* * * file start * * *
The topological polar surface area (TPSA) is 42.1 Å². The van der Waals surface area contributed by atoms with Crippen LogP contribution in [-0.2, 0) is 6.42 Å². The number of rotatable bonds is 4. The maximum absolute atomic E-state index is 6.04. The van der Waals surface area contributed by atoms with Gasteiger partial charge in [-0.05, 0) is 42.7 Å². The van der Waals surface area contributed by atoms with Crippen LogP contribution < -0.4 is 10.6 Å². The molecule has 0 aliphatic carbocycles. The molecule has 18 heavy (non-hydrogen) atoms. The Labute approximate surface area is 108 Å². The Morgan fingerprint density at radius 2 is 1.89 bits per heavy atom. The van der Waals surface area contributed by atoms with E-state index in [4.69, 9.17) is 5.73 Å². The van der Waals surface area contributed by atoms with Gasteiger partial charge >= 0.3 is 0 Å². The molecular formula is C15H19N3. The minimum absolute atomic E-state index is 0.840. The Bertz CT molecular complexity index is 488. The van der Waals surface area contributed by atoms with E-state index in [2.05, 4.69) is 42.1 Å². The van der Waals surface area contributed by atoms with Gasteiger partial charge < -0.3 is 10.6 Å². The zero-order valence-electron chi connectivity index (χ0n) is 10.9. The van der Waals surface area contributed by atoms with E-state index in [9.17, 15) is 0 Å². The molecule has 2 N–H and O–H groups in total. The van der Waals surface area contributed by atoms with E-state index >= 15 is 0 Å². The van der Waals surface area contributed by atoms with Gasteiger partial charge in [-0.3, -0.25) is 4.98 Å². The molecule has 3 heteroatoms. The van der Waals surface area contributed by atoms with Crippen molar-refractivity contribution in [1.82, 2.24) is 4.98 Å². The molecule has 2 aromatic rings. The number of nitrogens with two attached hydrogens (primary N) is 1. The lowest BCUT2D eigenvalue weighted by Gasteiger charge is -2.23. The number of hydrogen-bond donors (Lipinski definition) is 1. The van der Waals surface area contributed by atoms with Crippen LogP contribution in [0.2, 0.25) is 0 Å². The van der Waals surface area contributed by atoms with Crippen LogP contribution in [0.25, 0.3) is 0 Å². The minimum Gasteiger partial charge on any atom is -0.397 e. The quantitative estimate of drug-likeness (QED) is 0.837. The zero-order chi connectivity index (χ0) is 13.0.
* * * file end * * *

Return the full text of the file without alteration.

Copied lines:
The topological polar surface area (TPSA) is 42.1 Å². The van der Waals surface area contributed by atoms with Crippen LogP contribution in [-0.2, 0) is 6.42 Å². The number of rotatable bonds is 4. The maximum absolute atomic E-state index is 6.04. The van der Waals surface area contributed by atoms with Gasteiger partial charge in [-0.05, 0) is 42.7 Å². The van der Waals surface area contributed by atoms with Crippen LogP contribution < -0.4 is 10.6 Å². The molecule has 0 aliphatic carbocycles. The molecule has 18 heavy (non-hydrogen) atoms. The Labute approximate surface area is 108 Å². The Morgan fingerprint density at radius 2 is 1.89 bits per heavy atom. The van der Waals surface area contributed by atoms with E-state index in [4.69, 9.17) is 5.73 Å². The van der Waals surface area contributed by atoms with Gasteiger partial charge >= 0.3 is 0 Å². The molecular formula is C15H19N3. The minimum absolute atomic E-state index is 0.840. The Bertz CT molecular complexity index is 488. The van der Waals surface area contributed by atoms with E-state index in [2.05, 4.69) is 42.1 Å². The van der Waals surface area contributed by atoms with Gasteiger partial charge < -0.3 is 10.6 Å². The zero-order valence-electron chi connectivity index (χ0n) is 10.9. The van der Waals surface area contributed by atoms with E-state index in [9.17, 15) is 0 Å². The molecule has 2 N–H and O–H groups in total. The van der Waals surface area contributed by atoms with E-state index >= 15 is 0 Å². The van der Waals surface area contributed by atoms with Gasteiger partial charge in [-0.3, -0.25) is 4.98 Å². The molecule has 3 heteroatoms. The van der Waals surface area contributed by atoms with Crippen molar-refractivity contribution in [1.82, 2.24) is 4.98 Å². The molecule has 2 aromatic rings. The number of nitrogens with two attached hydrogens (primary N) is 1. The lowest BCUT2D eigenvalue weighted by Gasteiger charge is -2.23. The number of hydrogen-bond donors (Lipinski definition) is 1. The van der Waals surface area contributed by atoms with Crippen LogP contribution in [0.2, 0.25) is 0 Å². The van der Waals surface area contributed by atoms with Crippen LogP contribution in [0.25, 0.3) is 0 Å². The minimum Gasteiger partial charge on any atom is -0.397 e. The quantitative estimate of drug-likeness (QED) is 0.837. The zero-order chi connectivity index (χ0) is 13.0.